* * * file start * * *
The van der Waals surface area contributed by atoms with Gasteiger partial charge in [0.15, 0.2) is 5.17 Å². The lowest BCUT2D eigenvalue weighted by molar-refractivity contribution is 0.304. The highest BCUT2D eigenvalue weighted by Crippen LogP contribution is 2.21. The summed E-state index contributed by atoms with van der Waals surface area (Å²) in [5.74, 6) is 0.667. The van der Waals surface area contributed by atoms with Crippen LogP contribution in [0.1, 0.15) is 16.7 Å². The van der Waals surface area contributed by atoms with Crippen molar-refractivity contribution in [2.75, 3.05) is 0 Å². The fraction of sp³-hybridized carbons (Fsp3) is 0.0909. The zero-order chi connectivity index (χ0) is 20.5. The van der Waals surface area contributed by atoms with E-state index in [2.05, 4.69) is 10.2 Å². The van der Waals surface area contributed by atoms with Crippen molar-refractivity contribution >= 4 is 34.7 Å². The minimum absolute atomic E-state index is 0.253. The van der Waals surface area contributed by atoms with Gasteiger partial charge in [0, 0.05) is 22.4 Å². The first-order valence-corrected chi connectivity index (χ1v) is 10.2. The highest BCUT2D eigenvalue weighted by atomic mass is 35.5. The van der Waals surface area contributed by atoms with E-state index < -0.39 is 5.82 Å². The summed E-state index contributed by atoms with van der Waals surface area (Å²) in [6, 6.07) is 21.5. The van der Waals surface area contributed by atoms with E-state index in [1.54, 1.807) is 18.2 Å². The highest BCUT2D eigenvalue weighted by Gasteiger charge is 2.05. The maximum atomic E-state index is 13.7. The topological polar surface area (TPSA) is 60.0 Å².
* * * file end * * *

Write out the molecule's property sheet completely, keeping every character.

The van der Waals surface area contributed by atoms with Gasteiger partial charge in [0.15, 0.2) is 5.17 Å². The lowest BCUT2D eigenvalue weighted by molar-refractivity contribution is 0.304. The highest BCUT2D eigenvalue weighted by Crippen LogP contribution is 2.21. The summed E-state index contributed by atoms with van der Waals surface area (Å²) in [5.74, 6) is 0.667. The van der Waals surface area contributed by atoms with Crippen LogP contribution in [0.1, 0.15) is 16.7 Å². The van der Waals surface area contributed by atoms with Crippen molar-refractivity contribution in [2.75, 3.05) is 0 Å². The fraction of sp³-hybridized carbons (Fsp3) is 0.0909. The zero-order chi connectivity index (χ0) is 20.5. The van der Waals surface area contributed by atoms with E-state index in [2.05, 4.69) is 10.2 Å². The van der Waals surface area contributed by atoms with Crippen molar-refractivity contribution >= 4 is 34.7 Å². The minimum absolute atomic E-state index is 0.253. The van der Waals surface area contributed by atoms with Gasteiger partial charge in [0, 0.05) is 22.4 Å². The first-order valence-corrected chi connectivity index (χ1v) is 10.2. The highest BCUT2D eigenvalue weighted by atomic mass is 35.5. The van der Waals surface area contributed by atoms with E-state index < -0.39 is 5.82 Å². The summed E-state index contributed by atoms with van der Waals surface area (Å²) in [6, 6.07) is 21.5. The van der Waals surface area contributed by atoms with E-state index in [1.54, 1.807) is 18.2 Å². The highest BCUT2D eigenvalue weighted by Gasteiger charge is 2.05. The maximum atomic E-state index is 13.7. The topological polar surface area (TPSA) is 60.0 Å².